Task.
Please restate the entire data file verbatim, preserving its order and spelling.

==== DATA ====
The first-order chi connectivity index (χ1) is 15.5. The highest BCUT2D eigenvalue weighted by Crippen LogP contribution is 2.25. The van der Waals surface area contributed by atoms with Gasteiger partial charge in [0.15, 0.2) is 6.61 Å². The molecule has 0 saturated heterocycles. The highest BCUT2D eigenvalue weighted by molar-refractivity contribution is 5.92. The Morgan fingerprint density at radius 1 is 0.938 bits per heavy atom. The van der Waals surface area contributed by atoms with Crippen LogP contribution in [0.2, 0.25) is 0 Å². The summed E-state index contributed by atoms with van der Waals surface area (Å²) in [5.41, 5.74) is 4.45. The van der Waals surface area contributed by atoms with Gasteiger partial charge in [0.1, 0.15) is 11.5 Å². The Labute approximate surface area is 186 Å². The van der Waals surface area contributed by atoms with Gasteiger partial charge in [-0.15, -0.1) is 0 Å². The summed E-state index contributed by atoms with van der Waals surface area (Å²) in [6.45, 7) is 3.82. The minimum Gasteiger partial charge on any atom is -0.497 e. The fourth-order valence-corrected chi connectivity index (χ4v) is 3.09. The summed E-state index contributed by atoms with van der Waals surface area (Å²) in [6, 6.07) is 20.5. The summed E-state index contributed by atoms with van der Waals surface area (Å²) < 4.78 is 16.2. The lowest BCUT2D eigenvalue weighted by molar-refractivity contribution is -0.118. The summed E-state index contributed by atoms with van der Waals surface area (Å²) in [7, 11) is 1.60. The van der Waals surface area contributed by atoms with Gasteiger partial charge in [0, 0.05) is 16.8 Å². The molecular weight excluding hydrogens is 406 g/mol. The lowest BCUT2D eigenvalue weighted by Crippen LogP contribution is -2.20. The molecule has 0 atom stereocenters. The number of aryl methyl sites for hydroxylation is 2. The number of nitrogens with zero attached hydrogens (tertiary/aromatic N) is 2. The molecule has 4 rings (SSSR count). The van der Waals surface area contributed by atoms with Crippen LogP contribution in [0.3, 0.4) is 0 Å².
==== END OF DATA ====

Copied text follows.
The first-order chi connectivity index (χ1) is 15.5. The highest BCUT2D eigenvalue weighted by Crippen LogP contribution is 2.25. The van der Waals surface area contributed by atoms with Gasteiger partial charge in [0.15, 0.2) is 6.61 Å². The molecule has 0 saturated heterocycles. The highest BCUT2D eigenvalue weighted by molar-refractivity contribution is 5.92. The Morgan fingerprint density at radius 1 is 0.938 bits per heavy atom. The van der Waals surface area contributed by atoms with Crippen LogP contribution in [0.2, 0.25) is 0 Å². The summed E-state index contributed by atoms with van der Waals surface area (Å²) in [5.41, 5.74) is 4.45. The van der Waals surface area contributed by atoms with Gasteiger partial charge in [0.1, 0.15) is 11.5 Å². The Labute approximate surface area is 186 Å². The van der Waals surface area contributed by atoms with Gasteiger partial charge in [-0.15, -0.1) is 0 Å². The summed E-state index contributed by atoms with van der Waals surface area (Å²) in [6.45, 7) is 3.82. The minimum Gasteiger partial charge on any atom is -0.497 e. The fourth-order valence-corrected chi connectivity index (χ4v) is 3.09. The summed E-state index contributed by atoms with van der Waals surface area (Å²) in [6, 6.07) is 20.5. The summed E-state index contributed by atoms with van der Waals surface area (Å²) < 4.78 is 16.2. The lowest BCUT2D eigenvalue weighted by molar-refractivity contribution is -0.118. The summed E-state index contributed by atoms with van der Waals surface area (Å²) in [7, 11) is 1.60. The van der Waals surface area contributed by atoms with Gasteiger partial charge in [0, 0.05) is 16.8 Å². The molecular weight excluding hydrogens is 406 g/mol. The lowest BCUT2D eigenvalue weighted by Crippen LogP contribution is -2.20. The molecule has 0 atom stereocenters. The number of aryl methyl sites for hydroxylation is 2. The number of nitrogens with zero attached hydrogens (tertiary/aromatic N) is 2. The molecule has 4 rings (SSSR count). The van der Waals surface area contributed by atoms with Crippen LogP contribution in [0.3, 0.4) is 0 Å².